Just after the court ruling

Then it was my turn.  I had prayed for the Spirit to help me through whatever it was I was going to need to say.  I was remarkably calm when it was my turn to speak and I was so grateful for the peace. None of the questions were the type we had been prepared for except for knowing that they might want to ask about this or that.  There was nothing left to answer that we had memorized, so I had no idea what was going to happen next.  

I stood and was asked, first, why I wanted more children when I already had six biological ones at home.  Our answers were supposed to be as brief as possible.  I testified that I knew this is what we women were created be mothers and to nurture children and that I was happy to have more children to raise. 

The prosecutor then said, "The burden of caring for the children usually falls on the mother.  How do you intend to take care of all the needs of so many of them?"  I explained that the older ones help take care of the younger ones and that I really don't have a desire to do anything else with my time.  It is what God gave me time for and I am happy and fulfilled by being with my children and being their mother.  I don't need to look for time outside this responsibility to relax or be diverted...the calling itself is so fulfilling that I would rather do it than anything else.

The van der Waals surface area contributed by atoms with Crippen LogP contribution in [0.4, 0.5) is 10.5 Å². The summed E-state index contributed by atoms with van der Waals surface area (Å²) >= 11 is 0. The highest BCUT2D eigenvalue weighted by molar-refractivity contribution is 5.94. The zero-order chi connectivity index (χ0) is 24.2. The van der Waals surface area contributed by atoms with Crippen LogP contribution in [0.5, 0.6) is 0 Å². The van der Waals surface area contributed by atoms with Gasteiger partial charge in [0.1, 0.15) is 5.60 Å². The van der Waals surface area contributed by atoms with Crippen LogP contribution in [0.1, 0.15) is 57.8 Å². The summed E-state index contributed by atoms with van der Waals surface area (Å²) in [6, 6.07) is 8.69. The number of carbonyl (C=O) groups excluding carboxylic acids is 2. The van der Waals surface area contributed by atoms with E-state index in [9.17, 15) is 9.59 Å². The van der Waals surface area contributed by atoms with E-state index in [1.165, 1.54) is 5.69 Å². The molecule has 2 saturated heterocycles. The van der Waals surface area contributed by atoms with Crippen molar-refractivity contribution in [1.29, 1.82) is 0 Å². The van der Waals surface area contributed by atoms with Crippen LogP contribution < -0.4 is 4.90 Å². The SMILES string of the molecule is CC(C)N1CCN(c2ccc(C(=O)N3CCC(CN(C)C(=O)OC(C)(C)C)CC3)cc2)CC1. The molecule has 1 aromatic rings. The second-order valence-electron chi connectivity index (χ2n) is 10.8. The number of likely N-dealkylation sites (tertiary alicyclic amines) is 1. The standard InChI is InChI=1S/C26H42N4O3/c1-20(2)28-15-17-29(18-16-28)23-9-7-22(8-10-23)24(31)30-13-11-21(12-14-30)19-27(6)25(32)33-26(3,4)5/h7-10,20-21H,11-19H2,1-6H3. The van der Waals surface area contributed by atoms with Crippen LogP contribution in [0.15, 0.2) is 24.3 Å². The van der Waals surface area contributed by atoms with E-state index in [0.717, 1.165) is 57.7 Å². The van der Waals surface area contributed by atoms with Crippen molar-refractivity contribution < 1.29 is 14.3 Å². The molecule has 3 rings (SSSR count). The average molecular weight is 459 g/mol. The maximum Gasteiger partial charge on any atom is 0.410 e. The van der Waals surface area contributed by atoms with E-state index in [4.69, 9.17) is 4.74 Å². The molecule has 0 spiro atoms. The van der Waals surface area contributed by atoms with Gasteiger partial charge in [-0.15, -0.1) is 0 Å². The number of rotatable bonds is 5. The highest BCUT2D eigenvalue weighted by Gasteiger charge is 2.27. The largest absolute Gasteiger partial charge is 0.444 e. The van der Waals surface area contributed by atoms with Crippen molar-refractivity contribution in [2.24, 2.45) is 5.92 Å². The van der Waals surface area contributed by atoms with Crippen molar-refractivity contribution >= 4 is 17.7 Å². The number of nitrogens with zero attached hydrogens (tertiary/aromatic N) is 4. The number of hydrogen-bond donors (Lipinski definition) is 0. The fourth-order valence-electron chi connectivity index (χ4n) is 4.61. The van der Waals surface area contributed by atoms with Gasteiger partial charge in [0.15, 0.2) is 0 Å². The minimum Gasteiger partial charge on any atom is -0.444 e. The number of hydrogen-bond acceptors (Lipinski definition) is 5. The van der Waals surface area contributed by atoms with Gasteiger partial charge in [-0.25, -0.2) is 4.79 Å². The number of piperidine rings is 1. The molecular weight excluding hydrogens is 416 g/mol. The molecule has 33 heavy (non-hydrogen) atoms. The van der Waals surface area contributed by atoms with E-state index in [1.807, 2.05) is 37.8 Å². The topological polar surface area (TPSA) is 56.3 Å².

The local authority told me that, here in Ukraine, the parents help the children financially and in any other way they can with getting through school, buying an apartment, etc.  How did I intend to help so many children with this type of future? I explained that we felt it was very important for children to learn to work and save and provide for their future themselves as much as possible.  In America, there are jobs and scholarships to help them with their schooling if they are willing to work for those benefits.  We, as parents, feel that their education and other endeavors mean more to them when they work for it themselves.